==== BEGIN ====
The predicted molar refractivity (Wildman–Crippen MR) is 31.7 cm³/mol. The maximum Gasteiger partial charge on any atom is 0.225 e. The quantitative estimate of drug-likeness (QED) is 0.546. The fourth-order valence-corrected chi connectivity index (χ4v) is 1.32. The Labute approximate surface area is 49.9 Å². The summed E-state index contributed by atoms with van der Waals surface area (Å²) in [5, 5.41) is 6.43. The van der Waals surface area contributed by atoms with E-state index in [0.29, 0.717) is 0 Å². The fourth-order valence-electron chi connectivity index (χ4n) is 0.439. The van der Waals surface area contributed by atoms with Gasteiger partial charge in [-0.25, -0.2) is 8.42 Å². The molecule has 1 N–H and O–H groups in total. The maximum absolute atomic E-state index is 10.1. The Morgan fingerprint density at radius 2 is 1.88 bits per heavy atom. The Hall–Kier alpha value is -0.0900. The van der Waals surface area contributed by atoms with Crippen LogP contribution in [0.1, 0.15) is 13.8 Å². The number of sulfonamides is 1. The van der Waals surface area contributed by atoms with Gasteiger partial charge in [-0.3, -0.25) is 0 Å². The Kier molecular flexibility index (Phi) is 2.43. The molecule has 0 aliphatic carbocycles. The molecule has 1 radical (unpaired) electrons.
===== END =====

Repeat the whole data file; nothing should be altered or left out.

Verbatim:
The predicted molar refractivity (Wildman–Crippen MR) is 31.7 cm³/mol. The maximum Gasteiger partial charge on any atom is 0.225 e. The quantitative estimate of drug-likeness (QED) is 0.546. The fourth-order valence-corrected chi connectivity index (χ4v) is 1.32. The Labute approximate surface area is 49.9 Å². The summed E-state index contributed by atoms with van der Waals surface area (Å²) in [5, 5.41) is 6.43. The van der Waals surface area contributed by atoms with E-state index in [0.29, 0.717) is 0 Å². The fourth-order valence-electron chi connectivity index (χ4n) is 0.439. The van der Waals surface area contributed by atoms with Gasteiger partial charge in [-0.25, -0.2) is 8.42 Å². The molecule has 1 N–H and O–H groups in total. The maximum absolute atomic E-state index is 10.1. The Morgan fingerprint density at radius 2 is 1.88 bits per heavy atom. The Hall–Kier alpha value is -0.0900. The van der Waals surface area contributed by atoms with Crippen LogP contribution in [0.1, 0.15) is 13.8 Å². The number of sulfonamides is 1. The van der Waals surface area contributed by atoms with Gasteiger partial charge in [-0.3, -0.25) is 0 Å². The Kier molecular flexibility index (Phi) is 2.43. The molecule has 0 aliphatic carbocycles. The molecule has 1 radical (unpaired) electrons.